One of Montana’s most unique rock formations and an excellent vantage point, this magnificent 130-foot natural landmark is steeped in history. Pompey’s Pillar is not only likely named after Jean Baptiste Charbonneau (aka Baby “Pomp”) of the Lewis and Clark Expedition, but is also the only place on the Lewis and Clark History Trail where there is tangible evidence of the Corps’ travels are. Clark’s signature is etched into the rock and is now protected from further aging.
5. White Cliffs – Fort Benton
Missouri Breaks Interpretive Center, 701 7th St, Fort Benton, MT 59442, USA
If you’ve ever visited the Upper Missouri Breaks National Monument and looked out over the water from a float or stopped at an overlook, chances are you’ve seen Montana’s prized White Cliffs. But do you know her story?
Meriwether Lewis himself described the sight of these soft white columnar formations in 1805 as “romantic” and “remarkable”, and even today the vast scenery is nothing if not picturesque. Covered in dark, rich clay, each perfectly formed pillar stands approximately 300 feet tall and towers over the meandering Missouri River. Ancient waters carved and eroded these stunning monuments and pressed layers of sandstone deposits into the magnificent natural spiers we see today. While the Missouri Breaks are a popular and well-visited stretch of Montana, next time you’re here, pause for a moment to look around at the multitude of hilly formations in the area and admire the scenic wonder of Montana White Cliffs.
6. Rock City – Valier
Tucked away in the small town of Montana lies a sea of skyscrapers—only these high-rise landmarks are made of stone and handcrafted by nature herself. This natural rock “city” offers an incredible opportunity to stroll through ancient formations sculpted by the ebb and flow of the mighty Two Medicine River.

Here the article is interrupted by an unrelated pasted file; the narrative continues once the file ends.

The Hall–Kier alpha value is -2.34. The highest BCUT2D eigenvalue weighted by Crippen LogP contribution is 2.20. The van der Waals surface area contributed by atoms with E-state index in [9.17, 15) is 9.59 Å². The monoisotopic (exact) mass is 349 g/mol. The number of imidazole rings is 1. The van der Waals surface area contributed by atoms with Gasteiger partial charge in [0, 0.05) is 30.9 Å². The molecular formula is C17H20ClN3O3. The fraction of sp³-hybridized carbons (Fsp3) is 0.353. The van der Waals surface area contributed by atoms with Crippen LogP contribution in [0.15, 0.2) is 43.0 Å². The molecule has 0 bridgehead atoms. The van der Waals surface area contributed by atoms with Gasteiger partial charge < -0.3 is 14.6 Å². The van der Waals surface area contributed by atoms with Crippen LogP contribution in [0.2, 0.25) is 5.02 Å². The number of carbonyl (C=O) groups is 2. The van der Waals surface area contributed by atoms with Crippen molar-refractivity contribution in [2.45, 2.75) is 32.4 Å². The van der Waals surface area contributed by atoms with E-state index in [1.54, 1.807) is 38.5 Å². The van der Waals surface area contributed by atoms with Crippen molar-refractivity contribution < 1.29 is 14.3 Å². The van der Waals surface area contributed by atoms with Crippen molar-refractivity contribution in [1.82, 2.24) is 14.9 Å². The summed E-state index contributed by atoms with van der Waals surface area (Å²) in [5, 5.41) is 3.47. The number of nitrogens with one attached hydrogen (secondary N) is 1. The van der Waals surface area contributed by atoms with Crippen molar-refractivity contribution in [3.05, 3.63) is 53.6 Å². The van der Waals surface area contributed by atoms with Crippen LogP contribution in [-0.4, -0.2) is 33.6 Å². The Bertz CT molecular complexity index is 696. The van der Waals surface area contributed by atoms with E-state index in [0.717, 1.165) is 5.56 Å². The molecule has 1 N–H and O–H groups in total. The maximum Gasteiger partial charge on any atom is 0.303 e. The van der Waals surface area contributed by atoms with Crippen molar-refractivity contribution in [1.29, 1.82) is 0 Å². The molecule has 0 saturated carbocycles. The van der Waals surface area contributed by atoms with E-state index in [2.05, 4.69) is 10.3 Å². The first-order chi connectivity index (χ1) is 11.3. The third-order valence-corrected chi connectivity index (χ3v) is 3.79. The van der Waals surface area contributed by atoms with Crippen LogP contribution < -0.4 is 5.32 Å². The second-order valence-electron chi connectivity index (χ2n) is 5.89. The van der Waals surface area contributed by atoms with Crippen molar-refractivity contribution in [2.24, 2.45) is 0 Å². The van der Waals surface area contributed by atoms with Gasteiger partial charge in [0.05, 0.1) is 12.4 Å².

Flat, mushroom-shaped hoodoos galore fill the landscape, some nearly three stories tall, along with eerie natural features that spark curiosity and capture the imagination. On some, unique layers of rock are more clearly visible here than in other badlands areas in Montana, demonstrating the intense geologic history that led to their formation. Rock City in Valier, while not currently designated as an official federal landscape or wilderness area, is believed to be more densely formed than Jerusalem Rocks to the north. This is a place definitely worth visiting!
7. Makoshika State Park – Glendive
Makoshika State Park Road, Makoshika State Park Road, Glendive, MT 59330, USA
As Montana’s largest state park, Makoshika may not be hidden per se, but it’s definitely underrated for many. As well as epic rock formations, nature trails and stunning badlands to explore (many dating back to the Cretaceous period), you can also find yourself unknowingly over the remains of dinosaurs and other prehistoric creatures here.
As part of the Montana Dinosaur Trail, you can even see the KT boundary line: the geologic boundary between the end of the Cretaceous and the beginning of the Tertiary (Paleogene) period. As Montana’s badlands carve their way into the Dakotas, the rocks here are much older than those nearby and therefore still full of surprises: hidden ponds, fossil remains (please don’t touch!), and even living foliage, as erosion has not yet taken its toll. Be sure to visit the visitor center to see some ancient fossils and interpretive exhibits and learn more about the area!
How many of these incredible places in eastern and central Montana can you tick off your bucket list? Are there any we should add?
Looking for another epic challenge? Experience one of the most unique natural wonders in Montana’s Bob Marshall Wilderness up close.
Address: Terry Badlands, Montana 59349, USA
Address: Medicine Rock Road, Medicine Rock Road, Montana, USA
Address: Pryor Mountains, Montana, USA
Address: Pompey’s Column, MT 59064, USA
Address: Missouri Breaks Interpretive Center, 701 7th St, Fort Benton, MT 59442, USA
Address: Makoshika State Park Road, Makoshika State Park Road, Glendive, MT 59330, USA